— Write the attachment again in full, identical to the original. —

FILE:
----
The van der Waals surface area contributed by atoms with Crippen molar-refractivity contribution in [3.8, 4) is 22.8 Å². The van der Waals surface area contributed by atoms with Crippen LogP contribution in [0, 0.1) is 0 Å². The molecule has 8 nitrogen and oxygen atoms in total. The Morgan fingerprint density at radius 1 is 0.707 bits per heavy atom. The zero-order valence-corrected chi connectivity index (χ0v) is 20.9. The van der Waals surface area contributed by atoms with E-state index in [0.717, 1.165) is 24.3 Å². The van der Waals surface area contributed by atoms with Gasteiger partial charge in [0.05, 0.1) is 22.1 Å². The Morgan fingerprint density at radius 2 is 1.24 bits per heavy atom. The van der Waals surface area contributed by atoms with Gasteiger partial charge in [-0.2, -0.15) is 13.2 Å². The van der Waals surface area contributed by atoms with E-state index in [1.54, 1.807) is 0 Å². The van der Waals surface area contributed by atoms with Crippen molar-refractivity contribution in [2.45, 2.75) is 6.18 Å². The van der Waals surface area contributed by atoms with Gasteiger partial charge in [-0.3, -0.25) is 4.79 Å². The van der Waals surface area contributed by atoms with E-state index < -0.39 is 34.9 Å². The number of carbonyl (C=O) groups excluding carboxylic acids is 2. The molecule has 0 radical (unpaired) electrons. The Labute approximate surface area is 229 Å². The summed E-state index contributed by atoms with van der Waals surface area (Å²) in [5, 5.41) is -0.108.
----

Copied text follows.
The van der Waals surface area contributed by atoms with Crippen molar-refractivity contribution in [3.8, 4) is 22.8 Å². The van der Waals surface area contributed by atoms with Crippen LogP contribution in [0, 0.1) is 0 Å². The molecule has 8 nitrogen and oxygen atoms in total. The Morgan fingerprint density at radius 1 is 0.707 bits per heavy atom. The zero-order valence-corrected chi connectivity index (χ0v) is 20.9. The van der Waals surface area contributed by atoms with E-state index in [0.717, 1.165) is 24.3 Å². The van der Waals surface area contributed by atoms with Gasteiger partial charge in [0.05, 0.1) is 22.1 Å². The Morgan fingerprint density at radius 2 is 1.24 bits per heavy atom. The van der Waals surface area contributed by atoms with Gasteiger partial charge in [-0.2, -0.15) is 13.2 Å². The van der Waals surface area contributed by atoms with E-state index in [1.54, 1.807) is 0 Å². The van der Waals surface area contributed by atoms with Crippen molar-refractivity contribution in [2.45, 2.75) is 6.18 Å². The van der Waals surface area contributed by atoms with Gasteiger partial charge in [-0.3, -0.25) is 4.79 Å². The van der Waals surface area contributed by atoms with E-state index < -0.39 is 34.9 Å². The number of carbonyl (C=O) groups excluding carboxylic acids is 2. The molecule has 0 radical (unpaired) electrons. The Labute approximate surface area is 229 Å². The summed E-state index contributed by atoms with van der Waals surface area (Å²) in [5, 5.41) is -0.108.